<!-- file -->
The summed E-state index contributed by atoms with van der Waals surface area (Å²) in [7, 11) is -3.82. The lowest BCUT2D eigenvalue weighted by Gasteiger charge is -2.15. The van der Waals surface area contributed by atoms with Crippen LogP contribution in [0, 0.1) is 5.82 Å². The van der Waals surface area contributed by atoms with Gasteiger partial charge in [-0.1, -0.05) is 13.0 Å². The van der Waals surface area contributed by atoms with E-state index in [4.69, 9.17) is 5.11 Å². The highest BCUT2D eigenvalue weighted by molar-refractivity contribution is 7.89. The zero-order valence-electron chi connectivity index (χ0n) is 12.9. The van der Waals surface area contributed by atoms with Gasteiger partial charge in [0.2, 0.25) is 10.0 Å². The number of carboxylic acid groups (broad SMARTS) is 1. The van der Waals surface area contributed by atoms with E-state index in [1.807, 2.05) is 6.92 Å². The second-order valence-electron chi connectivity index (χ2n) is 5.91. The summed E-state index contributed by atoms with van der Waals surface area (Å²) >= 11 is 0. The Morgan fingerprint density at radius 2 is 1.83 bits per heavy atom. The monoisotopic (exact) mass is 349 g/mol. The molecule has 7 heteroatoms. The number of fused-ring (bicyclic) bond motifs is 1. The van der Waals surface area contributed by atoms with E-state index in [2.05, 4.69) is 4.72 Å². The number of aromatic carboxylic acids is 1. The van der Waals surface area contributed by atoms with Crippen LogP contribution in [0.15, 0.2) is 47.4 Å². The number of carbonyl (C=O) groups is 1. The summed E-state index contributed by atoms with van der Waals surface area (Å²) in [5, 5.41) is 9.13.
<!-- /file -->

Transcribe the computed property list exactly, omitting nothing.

The summed E-state index contributed by atoms with van der Waals surface area (Å²) in [7, 11) is -3.82. The lowest BCUT2D eigenvalue weighted by Gasteiger charge is -2.15. The van der Waals surface area contributed by atoms with Crippen LogP contribution in [0, 0.1) is 5.82 Å². The van der Waals surface area contributed by atoms with Gasteiger partial charge in [-0.1, -0.05) is 13.0 Å². The van der Waals surface area contributed by atoms with E-state index in [4.69, 9.17) is 5.11 Å². The highest BCUT2D eigenvalue weighted by molar-refractivity contribution is 7.89. The zero-order valence-electron chi connectivity index (χ0n) is 12.9. The van der Waals surface area contributed by atoms with Gasteiger partial charge in [0.2, 0.25) is 10.0 Å². The number of carboxylic acid groups (broad SMARTS) is 1. The van der Waals surface area contributed by atoms with E-state index in [1.807, 2.05) is 6.92 Å². The second-order valence-electron chi connectivity index (χ2n) is 5.91. The summed E-state index contributed by atoms with van der Waals surface area (Å²) >= 11 is 0. The Morgan fingerprint density at radius 2 is 1.83 bits per heavy atom. The monoisotopic (exact) mass is 349 g/mol. The molecule has 7 heteroatoms. The number of fused-ring (bicyclic) bond motifs is 1. The van der Waals surface area contributed by atoms with E-state index in [2.05, 4.69) is 4.72 Å². The number of aromatic carboxylic acids is 1. The van der Waals surface area contributed by atoms with Crippen LogP contribution in [0.15, 0.2) is 47.4 Å². The number of carbonyl (C=O) groups is 1. The summed E-state index contributed by atoms with van der Waals surface area (Å²) in [5, 5.41) is 9.13.